I7 - Keeping state

Thanks all for helping me so nicely so far.

I’m still trying to implement my first introduction and I can’t figure out how to keep state of the situation. I’ve looked into ‘first day’ example as suggested to me and it will indeed let me run through a set of actions in a predefined order, but that’s not really what I’m looking for. This is the sequence of events I’m trying to make happen and I have no idea where to begin:

How do I make sure that ‘the boss’ goes through a list of annoyed responses if the player doesn’t comply, and how do I make him continue on with the ‘right’ conversation when the player does? I’ve tried adding values to ‘people’ but that seems a little too global to me. Is there a way to keep state of a single scene somehow? Maybe something with tables?

Thank you all so much!

Edit: My ‘too global’ comment wasn’t very clear, this is what I meant: “I can add an ‘introduced’ property to ‘people’ but that means that every NPC in the entire game gets that property just because I want to keep track of whether the player has waved”

The boss can be annoyed or pleased. Every turn when the boss is annoyed: say "The boss [one of]looks at you disapprovingly[or]glares again[or]sighs and taps his watch[or]coughs unsubtly[cycling]."

Thank you, that shows me how I can show the ‘annoyed’ responses. The main problem of getting the boss to move on to his second non-annoyed response after the player complies is still unclear to me. Or is that possible using a similar technique?

You don’t have to worry about the state being too global if the tag is applied to a specific person, like the boss. What you need to do is change that state when the player “waves” – from annoyed to pleased (from Draconis’s example.) This code is not tested (or tabbed correctly!)

After waving at someone (called the subject):
    If the subject is the boss and the boss is annoyed: [only do this when boss is annoyed]
         say "You give a little wave.";
         Now the boss is pleased;
         continue the action; [thanks, Draconis]

Then, once you’ve created the state, add a scene:

boss_leaves is a scene. boss_leaves begins when the boss is pleased and the player is in the location of [whatever location you want] and the boss is in the [location you want].

When boss_leaves begins:
     say "'Excellent. Now that we've all met, I'll leave you with Sarah to sort you out.'"[line break]
The boss leaves in a hurry.";
     Now the boss is in [move to next location].

That scene will only work if the boss is pleased and the player is in a certain location – which should work right after the “wave” command, and only if the boss is annoyed.

Every turn when the Introduction is happening and the boss is pleased: say "[one of]First[or]second[or]third[or]final[stopping] response."

EDIT: Craftian’s method works too, though be sure to put a “continue the action” in your After rule or it will prevent normal action responses from being shown.

Thanks for the suggestions. The [one of] tags are completely new to me!

I still don’t entirely see how I can ‘sync up’ the state if there are more things to say. Would I create a bunch of different values on ‘The boss’ to make this happen? The way I see it I have the following states in my example:

  • Boss is giving his first introduction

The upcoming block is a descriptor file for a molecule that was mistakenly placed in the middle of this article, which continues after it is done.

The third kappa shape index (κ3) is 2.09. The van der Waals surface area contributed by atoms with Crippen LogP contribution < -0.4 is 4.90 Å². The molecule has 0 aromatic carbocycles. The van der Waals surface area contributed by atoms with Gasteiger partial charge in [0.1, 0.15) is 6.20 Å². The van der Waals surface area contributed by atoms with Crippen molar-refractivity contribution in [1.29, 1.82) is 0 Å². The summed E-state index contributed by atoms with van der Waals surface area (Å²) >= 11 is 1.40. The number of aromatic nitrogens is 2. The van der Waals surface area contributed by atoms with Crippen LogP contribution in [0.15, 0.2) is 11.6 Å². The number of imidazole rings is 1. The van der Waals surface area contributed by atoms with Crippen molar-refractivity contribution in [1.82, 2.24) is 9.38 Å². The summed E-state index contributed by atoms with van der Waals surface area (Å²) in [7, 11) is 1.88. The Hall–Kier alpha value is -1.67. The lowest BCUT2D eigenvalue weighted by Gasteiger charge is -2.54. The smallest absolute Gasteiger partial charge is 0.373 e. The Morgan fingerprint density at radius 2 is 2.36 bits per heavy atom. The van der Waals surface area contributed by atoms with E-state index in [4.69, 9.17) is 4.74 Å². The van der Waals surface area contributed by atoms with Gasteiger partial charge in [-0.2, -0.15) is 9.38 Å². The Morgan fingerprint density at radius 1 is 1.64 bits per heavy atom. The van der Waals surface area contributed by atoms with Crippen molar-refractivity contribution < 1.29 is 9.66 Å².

• Boss is waiting for a wave
  • Boss is giving the last part of the introduction

How do I make the boss switched from being pleased to annoyed after saying the fist thing? If I stitch together the various examples here the boss has to start out pleased to say the first thing, but that is also the win condition so I have to make him annoyed first. Or do I just create a set of states:

Lecture is a scene. Lecture begins when play begins.
Lecture ends when the boss is leaving.

The boss is a man in the briefing room.
The boss can be greeting or waiting for a wave or leaving.

Every turn when the boss is greeting during Lecture: 
  say "Welcome... blah blah blah wave plz."; 
  now the boss is waiting for a wave;

After waving hands when the boss is waiting for a wave during Lecture: 
  say "Slightly embarrassed you raise your hand.";
  now the boss is leaving;

Instead of doing anything except waving hands when the boss is waiting for a wave during Lecture:
  say "Something the matter Fred?"

When Lecture ends:
        say "The Boss looks around the briefing room and leaves before you can say anything."
        Now The Boss is nowhere.

Edit: I feel like this is a more generic case of a conversation with only one topic to continue ‘wave’. Is there a system for this?

A few things:

This code is going to end after one turn:

Every turn when the boss is greeting during Lecture: say "Welcome... blah blah blah wave plz."; now the boss is waiting for a wave; [the state's changed, now -- cancel every turn]

You can add some complexity to this function to have different states.

The boss can be annoyed or pleased. The boss is pleased. [start out pleased]

Instead of doing anything except waving hands when the boss is waiting for a wave during Lecture: [here's where you can change the states and have more content] If the boss is pleased: say "Something the matter Fred?"; Now the boss is annoyed; Otherwise if the boss is annoyed: say "Just looking for a hand wave.";

You could expand that otherwise if… code to have more variations. Would this work?

This is something that might be best handled with Scenes, or with Conversation Nodes depending how complex you want to go. How much do you expect the player to do?

In this very specific case not so much, but I’ll have more complicated scenarios that work in a similar vein, where the player will have to perform a specific action until anything progresses. My character is in an apprentice position and the first part of the game is just following instructions and talking to coworkers. There will be a lot of ‘Just put the hose on the widget!’ type stuff.

You could check out the Tutorial Mode extension to see a way of keeping track of actions the player is expected to do. I find it complicated though, and don’t know if it’ll work for what you have in mind.

If the series of tasks is very linear, with only one expected task at any given time, I might do something like this:

[code]The current task is a thing.

The current task can be wave-hand, put-hose-on-widget, switch-on-machine, or none.

The current task is wave-hand.

Instead of waving hands when the current task is wave-hand: